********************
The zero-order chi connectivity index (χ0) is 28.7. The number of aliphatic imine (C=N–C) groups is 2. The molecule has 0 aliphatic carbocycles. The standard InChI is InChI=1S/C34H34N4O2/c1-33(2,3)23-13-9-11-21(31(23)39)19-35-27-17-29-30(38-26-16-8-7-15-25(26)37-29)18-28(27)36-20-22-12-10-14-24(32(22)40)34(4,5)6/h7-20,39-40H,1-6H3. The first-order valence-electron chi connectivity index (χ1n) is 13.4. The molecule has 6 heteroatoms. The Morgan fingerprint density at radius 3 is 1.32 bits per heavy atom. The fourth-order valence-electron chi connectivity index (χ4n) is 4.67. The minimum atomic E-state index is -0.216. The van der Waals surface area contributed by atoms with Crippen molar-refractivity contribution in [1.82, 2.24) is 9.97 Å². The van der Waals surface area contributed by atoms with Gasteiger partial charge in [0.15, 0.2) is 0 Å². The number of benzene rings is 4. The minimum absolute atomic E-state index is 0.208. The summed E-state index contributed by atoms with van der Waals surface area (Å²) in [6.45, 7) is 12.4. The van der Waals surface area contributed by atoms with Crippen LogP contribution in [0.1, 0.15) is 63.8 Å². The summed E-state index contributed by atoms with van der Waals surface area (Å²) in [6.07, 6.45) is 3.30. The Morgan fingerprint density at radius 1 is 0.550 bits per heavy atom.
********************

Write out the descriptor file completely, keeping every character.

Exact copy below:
The zero-order chi connectivity index (χ0) is 28.7. The number of aliphatic imine (C=N–C) groups is 2. The molecule has 0 aliphatic carbocycles. The standard InChI is InChI=1S/C34H34N4O2/c1-33(2,3)23-13-9-11-21(31(23)39)19-35-27-17-29-30(38-26-16-8-7-15-25(26)37-29)18-28(27)36-20-22-12-10-14-24(32(22)40)34(4,5)6/h7-20,39-40H,1-6H3. The first-order valence-electron chi connectivity index (χ1n) is 13.4. The molecule has 6 heteroatoms. The Morgan fingerprint density at radius 3 is 1.32 bits per heavy atom. The fourth-order valence-electron chi connectivity index (χ4n) is 4.67. The minimum atomic E-state index is -0.216. The van der Waals surface area contributed by atoms with Crippen molar-refractivity contribution in [1.82, 2.24) is 9.97 Å². The van der Waals surface area contributed by atoms with Gasteiger partial charge in [0.15, 0.2) is 0 Å². The number of benzene rings is 4. The minimum absolute atomic E-state index is 0.208. The summed E-state index contributed by atoms with van der Waals surface area (Å²) in [6.45, 7) is 12.4. The van der Waals surface area contributed by atoms with Crippen LogP contribution in [0.1, 0.15) is 63.8 Å². The summed E-state index contributed by atoms with van der Waals surface area (Å²) in [6.07, 6.45) is 3.30. The Morgan fingerprint density at radius 1 is 0.550 bits per heavy atom.